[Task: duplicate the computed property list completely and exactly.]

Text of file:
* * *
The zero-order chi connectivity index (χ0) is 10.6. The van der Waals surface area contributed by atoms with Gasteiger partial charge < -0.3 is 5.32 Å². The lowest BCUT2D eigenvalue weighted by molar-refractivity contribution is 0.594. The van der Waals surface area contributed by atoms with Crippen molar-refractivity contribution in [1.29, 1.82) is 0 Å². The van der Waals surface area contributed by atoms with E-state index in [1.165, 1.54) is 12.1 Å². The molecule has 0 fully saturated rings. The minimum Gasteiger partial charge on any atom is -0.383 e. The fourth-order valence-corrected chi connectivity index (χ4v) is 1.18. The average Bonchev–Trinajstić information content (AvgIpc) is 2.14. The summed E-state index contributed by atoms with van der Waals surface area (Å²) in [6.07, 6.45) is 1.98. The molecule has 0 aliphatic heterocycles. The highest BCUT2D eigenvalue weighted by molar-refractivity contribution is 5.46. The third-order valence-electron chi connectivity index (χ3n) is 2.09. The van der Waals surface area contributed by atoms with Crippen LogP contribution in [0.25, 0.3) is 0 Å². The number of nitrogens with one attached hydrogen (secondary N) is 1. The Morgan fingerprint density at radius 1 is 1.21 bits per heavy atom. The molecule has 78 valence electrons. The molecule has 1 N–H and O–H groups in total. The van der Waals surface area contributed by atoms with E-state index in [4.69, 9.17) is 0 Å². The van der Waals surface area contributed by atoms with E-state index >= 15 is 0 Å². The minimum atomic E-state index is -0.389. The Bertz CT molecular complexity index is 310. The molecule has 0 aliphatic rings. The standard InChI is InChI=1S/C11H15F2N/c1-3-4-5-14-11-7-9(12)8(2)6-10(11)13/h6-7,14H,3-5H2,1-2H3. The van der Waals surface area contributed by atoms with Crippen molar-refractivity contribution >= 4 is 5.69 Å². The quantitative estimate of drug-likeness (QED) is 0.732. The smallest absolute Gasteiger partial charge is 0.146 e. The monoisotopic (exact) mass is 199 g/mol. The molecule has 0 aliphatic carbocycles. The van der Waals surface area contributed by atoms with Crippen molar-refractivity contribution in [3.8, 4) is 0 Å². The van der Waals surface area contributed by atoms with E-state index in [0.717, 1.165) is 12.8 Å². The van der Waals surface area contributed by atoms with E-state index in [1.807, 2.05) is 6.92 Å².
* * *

The zero-order chi connectivity index (χ0) is 10.6. The van der Waals surface area contributed by atoms with Gasteiger partial charge < -0.3 is 5.32 Å². The lowest BCUT2D eigenvalue weighted by molar-refractivity contribution is 0.594. The van der Waals surface area contributed by atoms with Crippen molar-refractivity contribution in [1.29, 1.82) is 0 Å². The van der Waals surface area contributed by atoms with E-state index in [1.165, 1.54) is 12.1 Å². The molecule has 0 fully saturated rings. The minimum Gasteiger partial charge on any atom is -0.383 e. The fourth-order valence-corrected chi connectivity index (χ4v) is 1.18. The average Bonchev–Trinajstić information content (AvgIpc) is 2.14. The summed E-state index contributed by atoms with van der Waals surface area (Å²) in [6.07, 6.45) is 1.98. The molecule has 0 aliphatic heterocycles. The highest BCUT2D eigenvalue weighted by molar-refractivity contribution is 5.46. The third-order valence-electron chi connectivity index (χ3n) is 2.09. The van der Waals surface area contributed by atoms with Crippen LogP contribution in [0.25, 0.3) is 0 Å². The number of nitrogens with one attached hydrogen (secondary N) is 1. The Morgan fingerprint density at radius 1 is 1.21 bits per heavy atom. The molecule has 78 valence electrons. The molecule has 1 N–H and O–H groups in total. The van der Waals surface area contributed by atoms with E-state index in [4.69, 9.17) is 0 Å². The van der Waals surface area contributed by atoms with E-state index >= 15 is 0 Å². The minimum atomic E-state index is -0.389. The Bertz CT molecular complexity index is 310. The molecule has 0 aliphatic rings. The standard InChI is InChI=1S/C11H15F2N/c1-3-4-5-14-11-7-9(12)8(2)6-10(11)13/h6-7,14H,3-5H2,1-2H3. The van der Waals surface area contributed by atoms with Crippen molar-refractivity contribution >= 4 is 5.69 Å². The quantitative estimate of drug-likeness (QED) is 0.732. The smallest absolute Gasteiger partial charge is 0.146 e. The monoisotopic (exact) mass is 199 g/mol. The molecule has 0 aliphatic carbocycles. The van der Waals surface area contributed by atoms with Crippen molar-refractivity contribution in [3.8, 4) is 0 Å². The van der Waals surface area contributed by atoms with E-state index in [0.717, 1.165) is 12.8 Å². The van der Waals surface area contributed by atoms with E-state index in [1.807, 2.05) is 6.92 Å².